I have lived with migraine for more than twenty years. Within that time, I have worked in many different jobs and have come across many different people. Some understand and accept how my condition can impact my life and the working day, and some just don’t.
I say “don’t understand,” but sometimes I think it’s because they actually don’t want to understand. It’s so easy for someone to say, “It’s just a headache!” or “Everyone gets headaches, stop overreacting.” This is usually because people don’t want to hear about how migraine really impacts my life. They don’t want to hear that the headaches are just among the many symptoms that come with a migraine attack.
It’s much easier to label it as a headache and me as a drama queen, or worse, lazy and not wanting to work! Sadly, I have been called those things many times over my lifetime.
The stigma surrounding migraine is real
I’d be lying if I said that I can just let those words slide off me. They don’t. They stick, and they hurt. I have always been passionate about my job and pride myself on being a hard worker, so to hear those types of comments is hard. And, what’s even harder to accept, is that I know I’m not the only one experiencing this.
I have had some bad experiences with migraine in the workplace over the years. One, in particular, was really tough, and I ended up having to leave. (There were several reasons, but the lack of understanding about my migraines was definitely a key one).
I suffer from chronic daily headaches along with migraine, so most days, I have a headache, but I tend to just get on with work. I get approximately 2-4 migraines per month, and on those days, I can sometimes be unfit for work. Hormones are a BIG factor for me. Around my cycle, I know I am prone to attacks, so I asked my employer to schedule my days off around them to avoid having to call in sick. It wasn’t enough.
I was deemed a “drama queen” and “always sick.” I remember being quite scared to approach my manager as she would say, “Oh, here comes Ciara with another headache.” She would make my colleagues think that I wasn’t a team player or unwilling to put in the work. I ended up leaving because I couldn’t handle the constant negativity and their inability to want to understand my condition.
Feeling like I had to leave was very difficult and took me a long time to get over. I think it’s essential that people living with migraine continue to live their lives to the full, so I did feel like I was defeated at the time.
I am just so lucky that I could find another post in a place where my manager and colleagues understand and accept my condition.
Don’t get me wrong – it took time to get here, and it wasn’t always easy. I put a lot of time into educating my colleagues and manager about migraine and all the different effects it can have on my life. Luckily, I have great co-workers who saw first-hand what I was like during an attack and how I couldn’t function during it.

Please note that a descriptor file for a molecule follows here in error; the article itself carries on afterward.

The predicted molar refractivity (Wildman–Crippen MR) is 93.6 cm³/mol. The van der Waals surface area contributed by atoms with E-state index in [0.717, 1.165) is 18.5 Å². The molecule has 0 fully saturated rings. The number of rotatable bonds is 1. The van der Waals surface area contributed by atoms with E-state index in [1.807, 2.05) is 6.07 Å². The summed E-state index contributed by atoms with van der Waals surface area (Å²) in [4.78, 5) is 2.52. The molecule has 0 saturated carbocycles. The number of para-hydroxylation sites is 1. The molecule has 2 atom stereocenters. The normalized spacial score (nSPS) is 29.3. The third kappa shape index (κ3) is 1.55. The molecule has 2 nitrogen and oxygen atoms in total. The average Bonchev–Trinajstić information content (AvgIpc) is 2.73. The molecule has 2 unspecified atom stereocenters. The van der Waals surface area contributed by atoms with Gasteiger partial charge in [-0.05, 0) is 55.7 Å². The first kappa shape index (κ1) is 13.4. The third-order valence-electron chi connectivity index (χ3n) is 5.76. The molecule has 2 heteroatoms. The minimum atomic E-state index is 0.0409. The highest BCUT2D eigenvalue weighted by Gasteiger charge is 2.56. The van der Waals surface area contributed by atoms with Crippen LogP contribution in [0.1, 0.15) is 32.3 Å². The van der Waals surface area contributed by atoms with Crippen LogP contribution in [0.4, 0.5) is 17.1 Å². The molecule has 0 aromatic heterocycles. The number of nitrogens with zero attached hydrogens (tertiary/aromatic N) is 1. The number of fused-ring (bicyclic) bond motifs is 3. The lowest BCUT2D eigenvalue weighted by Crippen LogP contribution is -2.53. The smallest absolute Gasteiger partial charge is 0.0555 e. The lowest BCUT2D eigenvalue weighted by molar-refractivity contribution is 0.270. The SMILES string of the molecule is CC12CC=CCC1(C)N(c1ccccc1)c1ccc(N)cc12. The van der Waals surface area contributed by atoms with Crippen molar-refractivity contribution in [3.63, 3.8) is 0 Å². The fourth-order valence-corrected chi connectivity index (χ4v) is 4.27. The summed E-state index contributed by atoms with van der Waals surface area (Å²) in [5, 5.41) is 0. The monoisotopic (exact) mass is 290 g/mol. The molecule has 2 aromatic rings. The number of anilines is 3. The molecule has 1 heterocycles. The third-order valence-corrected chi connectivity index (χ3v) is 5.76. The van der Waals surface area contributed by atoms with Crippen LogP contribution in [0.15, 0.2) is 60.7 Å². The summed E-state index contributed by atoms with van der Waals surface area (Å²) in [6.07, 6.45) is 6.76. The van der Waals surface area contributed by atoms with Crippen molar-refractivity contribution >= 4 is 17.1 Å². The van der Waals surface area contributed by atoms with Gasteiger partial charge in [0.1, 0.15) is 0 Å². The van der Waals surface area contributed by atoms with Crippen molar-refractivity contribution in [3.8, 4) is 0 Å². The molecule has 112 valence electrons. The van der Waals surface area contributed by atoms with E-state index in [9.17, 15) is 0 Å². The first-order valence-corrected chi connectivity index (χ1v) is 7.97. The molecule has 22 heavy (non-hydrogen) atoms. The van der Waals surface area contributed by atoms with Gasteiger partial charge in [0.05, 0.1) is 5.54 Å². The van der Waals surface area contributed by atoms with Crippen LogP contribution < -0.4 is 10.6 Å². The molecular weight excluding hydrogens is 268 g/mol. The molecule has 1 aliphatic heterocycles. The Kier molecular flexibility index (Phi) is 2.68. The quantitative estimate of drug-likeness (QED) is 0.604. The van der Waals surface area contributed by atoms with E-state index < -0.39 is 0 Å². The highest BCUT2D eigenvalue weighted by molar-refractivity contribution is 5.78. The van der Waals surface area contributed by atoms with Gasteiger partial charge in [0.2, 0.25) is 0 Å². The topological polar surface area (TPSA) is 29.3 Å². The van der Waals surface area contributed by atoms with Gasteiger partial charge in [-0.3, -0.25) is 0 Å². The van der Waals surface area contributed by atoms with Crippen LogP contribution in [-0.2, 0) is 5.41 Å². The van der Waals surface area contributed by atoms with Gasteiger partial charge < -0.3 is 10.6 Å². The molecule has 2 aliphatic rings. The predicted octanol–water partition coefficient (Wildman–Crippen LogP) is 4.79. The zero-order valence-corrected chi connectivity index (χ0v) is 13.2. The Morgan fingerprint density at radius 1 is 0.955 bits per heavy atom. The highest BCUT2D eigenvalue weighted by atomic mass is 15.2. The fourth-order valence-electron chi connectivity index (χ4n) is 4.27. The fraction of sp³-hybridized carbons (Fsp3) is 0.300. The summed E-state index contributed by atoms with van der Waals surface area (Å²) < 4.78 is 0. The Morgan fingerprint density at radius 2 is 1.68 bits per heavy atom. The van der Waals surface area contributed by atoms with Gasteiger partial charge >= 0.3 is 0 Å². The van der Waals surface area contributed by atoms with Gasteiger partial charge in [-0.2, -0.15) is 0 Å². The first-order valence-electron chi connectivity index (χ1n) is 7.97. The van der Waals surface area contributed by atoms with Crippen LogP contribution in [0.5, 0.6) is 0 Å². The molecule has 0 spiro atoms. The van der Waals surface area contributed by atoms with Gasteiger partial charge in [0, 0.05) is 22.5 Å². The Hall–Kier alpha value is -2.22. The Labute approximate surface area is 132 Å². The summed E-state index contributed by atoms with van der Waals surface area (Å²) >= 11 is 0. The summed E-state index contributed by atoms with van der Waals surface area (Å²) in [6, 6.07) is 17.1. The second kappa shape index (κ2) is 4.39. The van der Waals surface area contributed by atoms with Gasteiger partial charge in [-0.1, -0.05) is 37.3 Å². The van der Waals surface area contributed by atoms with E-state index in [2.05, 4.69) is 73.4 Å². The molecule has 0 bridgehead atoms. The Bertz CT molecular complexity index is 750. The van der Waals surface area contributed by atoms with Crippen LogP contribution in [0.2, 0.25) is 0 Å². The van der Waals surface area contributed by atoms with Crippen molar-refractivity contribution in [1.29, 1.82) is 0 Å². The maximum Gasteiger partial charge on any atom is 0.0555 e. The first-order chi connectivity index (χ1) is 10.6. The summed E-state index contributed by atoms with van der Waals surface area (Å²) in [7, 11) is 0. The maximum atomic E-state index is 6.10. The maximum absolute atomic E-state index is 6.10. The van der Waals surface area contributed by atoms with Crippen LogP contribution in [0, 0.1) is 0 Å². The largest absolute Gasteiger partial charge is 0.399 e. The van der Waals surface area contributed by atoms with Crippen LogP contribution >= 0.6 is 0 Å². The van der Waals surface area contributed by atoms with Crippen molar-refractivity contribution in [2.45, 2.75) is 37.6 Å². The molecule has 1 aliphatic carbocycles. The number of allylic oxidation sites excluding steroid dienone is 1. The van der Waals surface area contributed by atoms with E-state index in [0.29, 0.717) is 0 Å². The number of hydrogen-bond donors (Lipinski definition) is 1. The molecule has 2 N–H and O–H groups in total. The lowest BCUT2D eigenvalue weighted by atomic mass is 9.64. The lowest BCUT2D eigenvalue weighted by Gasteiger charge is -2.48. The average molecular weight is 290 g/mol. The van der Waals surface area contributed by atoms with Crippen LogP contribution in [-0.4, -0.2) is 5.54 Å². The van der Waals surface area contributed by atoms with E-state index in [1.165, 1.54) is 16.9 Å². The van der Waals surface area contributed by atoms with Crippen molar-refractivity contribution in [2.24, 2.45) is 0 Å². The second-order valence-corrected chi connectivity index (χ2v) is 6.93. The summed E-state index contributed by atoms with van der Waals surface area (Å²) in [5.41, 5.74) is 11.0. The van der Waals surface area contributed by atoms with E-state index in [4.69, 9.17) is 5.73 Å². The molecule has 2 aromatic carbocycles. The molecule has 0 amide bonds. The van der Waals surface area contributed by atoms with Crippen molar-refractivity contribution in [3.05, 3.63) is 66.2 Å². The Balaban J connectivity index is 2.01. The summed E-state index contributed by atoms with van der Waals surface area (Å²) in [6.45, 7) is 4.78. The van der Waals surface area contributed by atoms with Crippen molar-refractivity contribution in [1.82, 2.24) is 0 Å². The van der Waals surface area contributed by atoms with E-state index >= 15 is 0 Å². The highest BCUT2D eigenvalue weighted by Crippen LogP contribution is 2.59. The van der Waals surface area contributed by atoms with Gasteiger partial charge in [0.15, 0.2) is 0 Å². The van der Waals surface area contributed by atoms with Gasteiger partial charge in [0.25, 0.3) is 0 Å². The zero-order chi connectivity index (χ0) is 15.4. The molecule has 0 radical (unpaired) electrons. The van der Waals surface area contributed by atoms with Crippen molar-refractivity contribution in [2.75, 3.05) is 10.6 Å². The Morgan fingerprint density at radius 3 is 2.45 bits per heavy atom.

I also think it’s helpful that I have another colleague who lives with migraine, as we tend to buddy up and support each other when needed. She is an excellent support to me as she has personal experience of the condition. I think that level of understanding is so important.
The importance of raising awareness
Thankfully, I believe that things have gotten a little better over the years, and the amount of information about the condition has definitely increased.
Twenty years ago, when I was first diagnosed, there was very little information available that even I struggled to understand my own condition. I felt alone and like I was the only one experiencing these complex symptoms.
That’s why I am delighted that things like Migraine Awareness Month exist. It shines a light on the condition and its many complications. It offers information, advice, and support to those living with migraine and other people who want to know more about this complex condition. Many people suffer from migraine in so many different ways, so it’s awful to think that people’s lack of understanding might be adding to the burden.
I hope that the more people who speak out about how migraine impacts their lives, the more people will understand that migraine is more than just a headache. My own personal symptoms include headache, fatigue, nausea and vomiting, photophobia, and sensitivity to noise. There are times that a migraine attack can last up to two days, and within that time, I am unable to get out of bed. It not only impacts my professional life but my personal and family life too.
I know many other symptoms affect people’s lives in so many different ways, so let’s educate as many people as possible on the many faces of migraine. This will hopefully encourage more understanding and compassion for those living with migraine in the future.
NPS-ALL-NP-00290 MARCH 2021